Garden City Telegram from Garden City, Kansas on November 22, 1977 · Page 6
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Garden City Telegram from Garden City, Kansas · Page 6

Garden City, Kansas
Issue Date:
Tuesday, November 22, 1977
Page 6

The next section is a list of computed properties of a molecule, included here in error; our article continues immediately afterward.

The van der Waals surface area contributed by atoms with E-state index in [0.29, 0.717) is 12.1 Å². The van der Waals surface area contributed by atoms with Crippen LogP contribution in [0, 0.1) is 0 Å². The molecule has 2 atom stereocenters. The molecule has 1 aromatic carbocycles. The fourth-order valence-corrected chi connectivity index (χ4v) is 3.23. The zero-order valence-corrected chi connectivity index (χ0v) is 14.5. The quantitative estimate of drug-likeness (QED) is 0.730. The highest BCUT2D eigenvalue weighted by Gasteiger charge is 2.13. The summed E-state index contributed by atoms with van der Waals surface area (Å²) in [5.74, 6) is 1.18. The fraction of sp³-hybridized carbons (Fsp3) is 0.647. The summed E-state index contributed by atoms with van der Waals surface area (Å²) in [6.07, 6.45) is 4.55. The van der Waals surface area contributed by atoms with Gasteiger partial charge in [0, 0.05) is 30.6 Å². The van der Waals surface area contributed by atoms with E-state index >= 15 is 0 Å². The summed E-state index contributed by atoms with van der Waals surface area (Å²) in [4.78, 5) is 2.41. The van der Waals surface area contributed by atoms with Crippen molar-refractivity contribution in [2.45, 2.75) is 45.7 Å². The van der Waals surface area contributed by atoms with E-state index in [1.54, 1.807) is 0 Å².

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Pape 6 Garden City Telegram Tuesday. November 22, 1977 Basketba 11 : Buffalo Ga/s Bursting with Potential By LEE STUART Blessed with four returning lettermen and the best crop of sophomores the Garden City High School girls basketball program has ever known, coach Bob Sander can't help being optimistic. "I feel very good about this team," Sander said last week. "We've got more strength and quickness this year, and the sophomores are more knowledgeable about the game than any group we've ever had." Seventeen girls reported to the opening day of drills last Monday, including nine sophomores and four juniors. Preseason practice was delayed two weeks this year by a Kansas State High School Activities Association ruling. But the postponement shouldn't effect the Buffaloes, Sander said. Their first game is not until Jan. 5 in Dodge City. "We couldn't get a scrimmage against anybody before Christmas, so we'll just have to wait until January to get to the real thing," Sander said. The Buffs will stage an in- trasquad scrimmage, however, at 7 p.m. Dec. 12. "The delay has changed our schedule a little," he said. "We're working into things more gradually than usual." The varsity posted a 10-7 record last year, while the junior varsity went 5-7. Graduated are Leslie Dodd, Debbie Alpers and Renee Skipper. Lettermen Julie Eatherly, Lisa and Sharon Doll and Donna Stevenson are back, and should receive ample support from sophomores Susan Jameson and Keeli Coulter. They were the leaders on an 8-2 freshman team in 1976,. "This will be the fourth season that some of those sophomores have been coached," Sander said. "It makes a big difference. The first year of the program, the girls really tried, but you could tell they just didn't know that much about the game. "Leon Weaver (Sander's assistant) used to coach in Oklahoma. He said he's seeing in our girls now, what he saw in the girls down there. They'd been playing and getting coached for several years." He expects Sharon Doll and Ealherly to provide much of the leadership necessary to have a competitive team. The former averaged 11 points, 5.5 rebounds and 1.1 assists per game last year, while the latter shot in two points and pulled down 5.6 boards per outing. "We might miss Renee Skipper's outside shooting and ballhandling, but we should make up for it in overall height and rebounding strength," Sander said. "Jameson is about 5-10 and Paula Fillmore is about 5-9. They will help us out on the boards." The Buffs will execute a man-to-man defense and a two forward-two guard offense. Sander hopes to extend full court pressure as often as possible, and do more running on offense. "I feel good about the numbers we have," he said. "We should be able to do more pressuring and running because we'll have more depth." He expects strong challenges from Liberal and Ulysses. "Liberal lost three slarlers, but Ihey've always been a slrong learn — Iradilion. Ulysses improved because a Piper girl from Dodge Cily moved Ihere over Ihe summer." "We're ready lo go," he said. "We've gol more knowledge and experience than we've ever had before. It's just a matter of playing good basketball now." Here is the Buffs' schedule: Dec. 12 — scrimmage Jan. 5 — Jan. 9 — Jan. 12 Jan. 17 Jan. 19 Jan. 23 - nament Jan. 30 Feb. 2 — Feb. 9 Feb. 13 Feb. 16 Feb. 17 Feb. 20 - Brown and White at Dodge City at Liberal - Great Bend - at Cimarron - Liberal - Goodland tour- - Dodge City at Great Bend Liberal ( - at Ulysses - Scott City - at Hays Marian - at Liberal Horns, Pursuers Hold Firm By The Associated Press Texas, Alabama and Oklahoma held onto the top three spots in The Associated Press college football poll today while Rose Bowl-bound Michigan replaced arch-rival Ohio State in the No. 4 position. However, should Texas stumble in either of its last two games, starting with No. 12 Texas A&M next weekend, a wide-open race is in prospect for the national championship, with only eighth-ranked Ohio Stale among the Top Ten showing as many as two defeats. Texas, a 29-7 winner over Baylor last Saturday and the nation's only unbeaten-untied team, received 60 of 64 first- place votes and 1,272 of a possible 1,280 points from a nationwide panel of sports writers and broadcasters in the next-to-last poll of the Sideline Shot Garden City Community College sophomore Tim Carver (66) shoves Glen Jackson out of bounds Saturday afternoon during the Beef Bowl game. Carver was named outstanding defensive back of the game, and received all- conference recognition Monday. GCCC and Scottsdale battled to a 15-15 tie. Telegram photo Bostock Signs with Angels Baseball's free agents are on the move again. But this time, they'll have to share some of the spotlight with a coach and two of baseball's most successful executives. Free agents Lyman Bostock, Mike Torrez and Dick Drago signed multi-year contracts Monday, but they weren't the only members of baseball's family who packed their bags and were heading elsewhere. Harry Dalton was named as the Milwaukee Brewers' new general manager while New York Yankees' General Manager Gabe Paul and Coach Bobby Cox appear ready to take over as chief executive in Cleveland and manager of the Atlanta Braves respectively. Bostock became, in his own words,, the highest paid player in the history of baseball when he signed a reported five-year contract with the California Angels for $3 million. "As far as I know, I'm the GCHS Cagers To Battle The annual Garden City High School "Brown and White" basketball scrimmage is scheduled to tip off at 7 p.m. Tuesday in the GCHS gymnasium. The Buffaloes, who finished 13-7 last year, are beginning their third season under head coach Ivan Williams. GCHS opens its regular season Nov. 29 here against Perryton, Texas. highest paid ballplayer," Bostock said. The 27-year-old outfielder, who played out his option with the Minnesota Twins, batted .336 this season, second in the American League to team- male Rod Carew. Bostock hit 14 home runs, 12 triples, three doubles, and drove in 90 runs. He had 199 hits and scored 104 runs. The Boston Red Sox, who always seem to have plenty of hitters in the lineup, moved to bolster their pitching staff and dug deep into the cash till to sign veteran pitchers Torrez and Drago. Torrez, who won Iwo games for the Yankees in the World Series, reportedly agreed to a seven-year $2 million contract afler a 17-13 season. "We Ihink Torrez will be a big help lo us," Red Sox General Manager Haywood Sullivan said. "In facl, when I called our manager, Don Zimmer, this morning to tell him the news, he laughed and said 'Oh, the pressure really on us to win now.'" Drago, who had a previous stint with Boston, had a 6-4 record while pitching mostly in relief for the California Angels and Baltimore Orioles this season. Dalton, who helped build two world champions at Baltimore in the 60s and early 70s, slressed that hiring a manager wasn't his top Buffalo Boosters Meet Tonight The Garden City High School Buffalo Booster Club will stage membership meeting tonight in the high school cafeteria, immediately following the Brown and White basketball scrimmage. priority as he took over in Milwaukee. "Unlike some of you,, I don't think there's a great urgency lo name a manager. I have no self-imposed deadlines. I'd rather wait 45 or 50 days and pick the right man." Dalton said he has three im- mmediate projects with the Brewers. First, he wants to upgrade the farm system by signing more players and adding a farm club. Second, he will try to sign a few free agents and, finally, he'll be Irying to make a few trades. Paul, who is on vacation in Puerto Rico, is mulling over a * return to Cleveland, where he was general manager from 1961 to 1972. If Paul decides to relurn to Cleveland, then a group headed by F. J. O'Neil will buy Ihe franchise and name him chief executive. Cox, who played two years with Ihe Yankees and compiled a .224 lifetime batting average, is expected to be named the seventh Atlanta manager since the team moved from Milwaukee in 1966 at a news conference at 3 p.m. EST today. Cox, 36, would become the youngest manager in major league baseball. * * Minor Leagues Vote to Merge WICHITA, Kan. (AP) — American Association directors voled here Monday to merge with baseball's other two triple-A professional leagues, the International and Pacific Coasts leagues. Thy also voted against expanding their eight-team circuit and tabled approval of the New Orleans Pelicans' transfer to Springfield, HI., until December meetings. The merger, if approved at the Dec. 1 baseball meetings in Honolulu, would place all three leagues under one front office in Columbus, Ohio. Since 1972, the American Association headquarters has been based in Wichita with Joe Ryan as president. Ryan was general manager of the Wichita Aeros in 1951. The plan approved Monday would make Harold Cooper, general manager of triple-A clubs in Columbus, chief executive officer. Ryan would become his assistant. The drive to merge the three leagues was pushed by James Burris of the Denver Bears, Max Schumacher of the Indianapolis Indians and Ray Johnson of the Iowa Oaks. "For one thing, it will mean there will be one man representing 24 clubs in triple-A instead of (representing) eight," Burris said. "He will be speaking for 14 million people when it comes, lo advertising, buying athletic equipment and this will give him tremendous leverage in bargaining for triple-A baseball." regular season. The final regular-season poll will be released at 6:30 p.m. EST nexl Monday, with the nalional championship poll following the bowl games. Alabama and Oklahoma were idle last weekend. 'Bama received one firsl-place vote and 1,044 points while Oklahoma also earned one nomination as the No. 1 team and 998 points. Michigan, which turned back Ohio Slate 14-6, climbed from fifth lo fourlh wilh 912 poinls while Notre Dame,which crushed Air Force 49-0, moved up from sixth to fiflh with one first-place ballot and 732 poinls. Arkansas, No. 8 a week ago, jumped lo sixth with 606 poinls for a 47-7 roul of Soulhern Methodist. The other first- place vote wenl lo Kentucky, which defeated Tennessee 2117 and held onto sevenlh place wilh 600 poinls. Ohio Slate barely made eighth place with 486 points over Penn State, idle last weekend. The Nillany Lions received 483 points while Pill, also idle, remained No. 10 with 398 points. The Second Ten consists of Nebraska, Texas A&M, Clemson, Washington, North Carolina, San Diego Stale, UCLA, Brigham Young, Arizona Slate and Florida State. Last week il was Nebraska, Arizona Stale, Florida Slale, Texas A&M, Clemson, Texas Tech., BYU, Norlh Carolina, Washington and UCLA. Texas Tech was Ihe only member of last week's Top Twenty to drop out. The Red Raiders suffered an embarrassing 45-7 walloping by Houslon shorlly afler ac- cepling a bid lo the Tangerine Bowl. Replacing Texas Tech in the rankings was San Diego Slate, which boosled its record to 9-1 by trouncing Florida State, Tech's Tangerine Bowl opponent, 41-16. San Diego appeared in the rankings for Ihe first time Ihis season. I.Texas (60) 10-0-01,272 2. Alabama (1)9-1-01,044 S.Oklahoma (1)9-1-0998 4.Michigan 10-1-0912 S.NolreDame (1) 9-1-0732 6. Arkansas 9-1-0606 7.Kenlucky (1)10-1-0600 8.0hio St. 9-2-0486 9.Penn St. 9-1-0483 10.Pillsburgh8-l-1398 11.Nebraska 8-2-0324 12.Texas A&M 7-2-0238 IS.Clemson 8-2-1164 14.Washinglon7-4-080 15.NorlhCarolina8-2-176 16.San Diego St. 9-1-049 17.UCLA 7-3-045 18.BrighamYoung8-2-029 19.Arizona SI. 8-2-019 20.Florida SI. 8-2-018 Ashe: Working to Pry Africa Open NEW YORK (AP) — Sports, says Arthur Ashe, may be the Achilles heel of South Africa's apartheid policy. "You can see a softening up of their attitudes in sports," insists America's .black tennis, star, who recently returned from another of his visits to that country. "South Africans are a very athletic-minded people. They are proud of their sports heritage and suffer when they are subjected to Olympic, World Cup Soccer and Davis Cup boycotts. "You can yell 'economic and arms sanctions,' and talk 'isolation' until you are out of breath but it only seems to stiffen resislence to change. Sports seem to be slowly achieving headway where politicians have failed." Denied a visa in 1970, Ashe became a militant spokesman against South Africa's racial policies and created a storm that resulted in sanctions by international sports committees. Once, in anger, he commented that he would like to Rec Basketball In Garden City Recreation Commission men's six-feet- and-under basketball Monday night, Steak Pit trimmed Ray's Trucking, 34-31, Golden Plains gunned down Garst & Thomas, 51-32, and Squire Men's Wear defeated Holcomb Hustlers, 52-32. drop a bomb on Johannesburg. In 1973, the articulate UCLA grad, son of a Richmond, Va., park policeman, finally was granted entry. On Nov. 24, 1973, he became the first black ever to gain the finals of the South African Open, losing to Jimmy Connors. He experienced a complete turnabout in his theories and said he was convinced that "contact and not isolation" was the best means for bringing about change in South Africa. "There is no way the blacks today can overthrow the government," he argued. "Inasmuch as only total economic isolation could work — and this is most unlikely — I am convinced my way is better in the long run." A close friend of UN Ambassador Andrew Young, the 34-year-old Ashe, former Wimbledon and U.S. Open tennis tilleholder, became an unofficial minister plenipotentiary to the land of diamonds and unprivileged blacks. He made arrangements for more black athletes to visit South Africa. He set up an African Tennis Foundation aimed at training black South African players. Sports barriers crumbled. The South African Olympic Committee agreed to field a mixed team of blacks and whites. South Africa's Gary Player imported a black caddie from the United States. Ashe began making periodic missions to the dark continent. "My wife and I have have just come back from our sixth trip," he said Monday during a press conference announcing plans for the $400,000 Grand Prix Tournament at Madison Square Garden Jan. 4-8. "We see apartheid as reality. Progress is slow and hard." Ashe sees a parallel in his South African missions and the dramatic weekend visit by Egypt's President Anwar Sadal to Israel. "In both cases, the atmosphere was very hostile," he said. "It is an action against the normal grain. Both visits have been regarded as counterproductive. Critics blasted me just as they blasted President Sadat." Ashe said that while on the surface South Africans gave him a cordial reception — as the Israelis did the Egyptian chief executive — there was, no way to conceal the bitter resentment of the hard core extremists, on both sides. "I get it from the extreme right wingers, the verkrampter, meaning the narrow-minded, who howl that the things I do are the beginning of the end for South Africa," he said. "And there is a small element of blacks who hate me and say, 'Oh, Christ, he is promoting apartheid.'" "When I go to South Africa, I get my impetus from the guy on the streets. I can walk the thoroughfares of Sbweto without a worry. But on the last visit, Marie (Marie Moutoussamy, Arthur's bride of less than a year and well- known photographer) almost got put in jail. \ "Police nabbed her for taking photographs. When she identified herself as an American, they quickly let her go." Iowa State Duo Honored KANSAS CITY (AP) - Defensive tackle Mike Stensrud and running back Dexter Green were selected Big Eight defensive and offensive players of the week Monday for their hand in Iowa States' 21-13 victory Oklahoma State Saturday. Stensrud totaled 18 tackles for the game, 10 unassisted, and had four tackles behind the line for 18 yards in losses. Green, the leading scorer in the Big Eight, ran for two touchdowns and passed for a third, accounting for every touchdown the Cyclones scored. Green also ran for 176 yards as the Cyclones cinched a thirdplace finish in the Big Eight and earned an invitation to the Peach Bowl. Bowling Results Tense GCCC assistant coach Fayne Henson suffers through an anxious moment on the sidelines Saturday during the second annual Beef Empire BOWl. Telegram Photo HOUSEWIFE Kay's Beauty Rama def. The Rocks, 31, 1541-1442; The Nobodies def. Schlf- felbein, 3-1,1573-1482; Garden Bowl def. Pondersosa Turf, 3-1,1400-1377; Diebert Cosnt. def. Wiley's Wonders, 3-1, 15251440; Masher Golf Carts def. Ankrom Mtrs., 3-1,1606-1345. Hi-10 Ind. Women— Barbara Miller, Ponderosa Turfs, 194. Hi-30 Series Ind. Women—Ruby Diebert, Diebert Const. 485. Team HI-10—Mosher Golf Carts, 590. Team HMO—Mosher Golf Carts, 1606. GUVS & DOLLS Pizza Inn def. Rookies Too, 3-1, 23902353; Shot of Daniels def. Wlldeman Const., 3-1, 2391-2355; Teh Grape Nuts def. The Gutter Rollers, 3-1, 2235-2117; Frazier Welding def. Mobil Home Specialists, 4-0; 2406-2191. HI-IO Ind. Women — Ila Boone, Pizza Inn, 209.H1-10 Ind. Men — Bob Maxwell, Frazier Welding, 197. 111-30 Ind. Women — Esther Seulley, Pizza Inn, 542. Hi-30 Ind. Men— Gene Boone, Pizza Inn, 546. Team Hi-10 — Rookies Too — 844. Team Hi-30 — Frazier Welding — 2406. PRAIRIE BELLE Miller Tractor def. Fidelity Bank, 3-1, 2616-2488; Campbell Abstract def. P.C.A., 4-0, 2596-2377; Coyotes Sports Center def. Kemper Electric, 4-0, 26652435; Merrill Imp. def. J.W. Johnson, 3-1, 2661-2611. Hi-10 Game Women — Betty Schrelbvogel, J.W. Johnson Const., 255. Hi-30 Seriei Women — Betty Schreibvogel, J.W. Johnson Const., 550. Team HI-10—Coyotes Sports Center 966. Team 111-30—Coyotes Sports Center, 2665. AMERICAN LEAGUE Burtis Mtrs def. Krebs Const., 3-1, 2926-2888; L T. Farms split Foster Music, 2-2,2912-2890; G. C. Co-op split S. W. Carpet, 2-2, 3029-2979; Garden Bowl def. K of C, 3-1,2971-2921. - Andy Schiffelbein, Hi-10 Ind. Men • Burtis Mtrs., 231. Hi-30 Ind. Men-Andy Schiffelbein, Burtis Mtrs., 612: Team Hi-10 Game — S.W. Carpet, 1062. Team Hi-30 — G.C. Co-op, 3029. SPORTSMAN LEAGUE Golden Plains def. L 4 R Repair 3-1 2879-2855; Dairy Queen def. Moorman Feeds, 4-0, 3004-2841; P.C.a. def. Bonita Beef, 3-1,2747-2598; Schiffelbein Tile def. Optimist Club, 3-1,2819-2719. HI-10 Ind. Men — Ed Roth, Dairy Queen, 239. HI-30 Ind. Men-Ed Roth, Dairy Queen, 555. Team Hi-10 — Dairy Queen, 1081. Team 111-30 — Dairy Queen, 3004. MONDAY MIXES LEAGUE Upholstery Center def. Experimenters, 4-0, 2445-2168; Villarreal Carpet def. Sentry Kennels,'4-0, 23122099; D 4 G Masonery split Dart's Cafeteria, 2-2, 2167-2156; Monday Muggers def. Ladner-Mix-it, 4-0, 22452110. 111-10 Women — Connie Dickenson, Villarreal Carpet, 178. 111-10 Men — Dennis Marshall. Upholstery Center 235. Hi-30 Ind. Women — Connie Dickenson, Villarreal Carpet, 479.111-30 Men — Dennis Marshall, Upholstery Center, 618. ' : Team HI-10 — Upholstery Center, 840. 111-30 - Upholstery Center, 2445. , CUP CAKE LEAGUE American Implement def. Tropical Arena, 3-1, 2678-2602; Furniture World def. American Impl., 4-0, 2578-2467; Farm Bureau def. G. C. Telegram, 4-0, 2689-2473; Garden NaL Bank def. Schiffelbein, 4-0, 2651-^446; Layne Western def. Dwight Smith R, Est., 3-1, 2609-2500. T HI-10 Ind. Women — Etina Filbeck American Impl., 196. HI-3« Ind. Womrn — Gail Dugan, Tropical Arena, 534. Team Hl-ie- Garden National Bank, 925. Team 111-30 _ American Implement, 2678.